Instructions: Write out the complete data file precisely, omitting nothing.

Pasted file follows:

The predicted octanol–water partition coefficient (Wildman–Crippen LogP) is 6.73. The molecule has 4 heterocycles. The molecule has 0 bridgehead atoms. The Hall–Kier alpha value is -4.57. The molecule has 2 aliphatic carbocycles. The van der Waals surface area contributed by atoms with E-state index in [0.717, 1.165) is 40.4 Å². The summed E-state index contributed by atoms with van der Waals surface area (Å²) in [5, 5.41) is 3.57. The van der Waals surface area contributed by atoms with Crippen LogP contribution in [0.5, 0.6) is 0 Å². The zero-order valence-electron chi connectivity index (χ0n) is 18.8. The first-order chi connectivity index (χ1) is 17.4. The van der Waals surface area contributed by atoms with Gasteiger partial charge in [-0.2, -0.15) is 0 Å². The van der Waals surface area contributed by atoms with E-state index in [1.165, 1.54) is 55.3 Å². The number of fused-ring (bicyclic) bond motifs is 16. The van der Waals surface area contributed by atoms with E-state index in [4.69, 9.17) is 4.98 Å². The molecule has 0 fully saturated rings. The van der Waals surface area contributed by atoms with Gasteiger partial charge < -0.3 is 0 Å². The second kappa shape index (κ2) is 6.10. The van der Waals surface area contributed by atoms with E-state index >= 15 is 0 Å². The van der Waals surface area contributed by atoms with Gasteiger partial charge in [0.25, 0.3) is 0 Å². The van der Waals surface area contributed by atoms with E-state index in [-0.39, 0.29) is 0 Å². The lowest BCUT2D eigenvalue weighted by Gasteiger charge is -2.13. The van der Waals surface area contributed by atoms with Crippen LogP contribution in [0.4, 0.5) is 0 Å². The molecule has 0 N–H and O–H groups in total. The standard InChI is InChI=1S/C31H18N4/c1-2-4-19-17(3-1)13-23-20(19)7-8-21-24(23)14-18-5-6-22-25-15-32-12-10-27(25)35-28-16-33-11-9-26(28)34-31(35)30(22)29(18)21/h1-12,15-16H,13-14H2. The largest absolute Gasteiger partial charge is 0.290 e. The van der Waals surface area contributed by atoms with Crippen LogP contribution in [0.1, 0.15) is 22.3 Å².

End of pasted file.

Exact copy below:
The predicted octanol–water partition coefficient (Wildman–Crippen LogP) is 6.73. The molecule has 4 heterocycles. The molecule has 0 bridgehead atoms. The Hall–Kier alpha value is -4.57. The molecule has 2 aliphatic carbocycles. The van der Waals surface area contributed by atoms with E-state index in [0.717, 1.165) is 40.4 Å². The summed E-state index contributed by atoms with van der Waals surface area (Å²) in [5, 5.41) is 3.57. The van der Waals surface area contributed by atoms with Crippen LogP contribution in [0.5, 0.6) is 0 Å². The zero-order valence-electron chi connectivity index (χ0n) is 18.8. The first-order chi connectivity index (χ1) is 17.4. The van der Waals surface area contributed by atoms with Gasteiger partial charge in [-0.2, -0.15) is 0 Å². The van der Waals surface area contributed by atoms with E-state index in [1.165, 1.54) is 55.3 Å². The number of fused-ring (bicyclic) bond motifs is 16. The van der Waals surface area contributed by atoms with E-state index in [4.69, 9.17) is 4.98 Å². The molecule has 0 fully saturated rings. The van der Waals surface area contributed by atoms with Gasteiger partial charge < -0.3 is 0 Å². The second kappa shape index (κ2) is 6.10. The van der Waals surface area contributed by atoms with E-state index >= 15 is 0 Å². The van der Waals surface area contributed by atoms with Gasteiger partial charge in [0.25, 0.3) is 0 Å². The van der Waals surface area contributed by atoms with E-state index in [-0.39, 0.29) is 0 Å². The lowest BCUT2D eigenvalue weighted by Gasteiger charge is -2.13. The van der Waals surface area contributed by atoms with Crippen LogP contribution in [0.4, 0.5) is 0 Å². The molecule has 0 N–H and O–H groups in total. The standard InChI is InChI=1S/C31H18N4/c1-2-4-19-17(3-1)13-23-20(19)7-8-21-24(23)14-18-5-6-22-25-15-32-12-10-27(25)35-28-16-33-11-9-26(28)34-31(35)30(22)29(18)21/h1-12,15-16H,13-14H2. The largest absolute Gasteiger partial charge is 0.290 e. The van der Waals surface area contributed by atoms with Crippen LogP contribution in [0.1, 0.15) is 22.3 Å².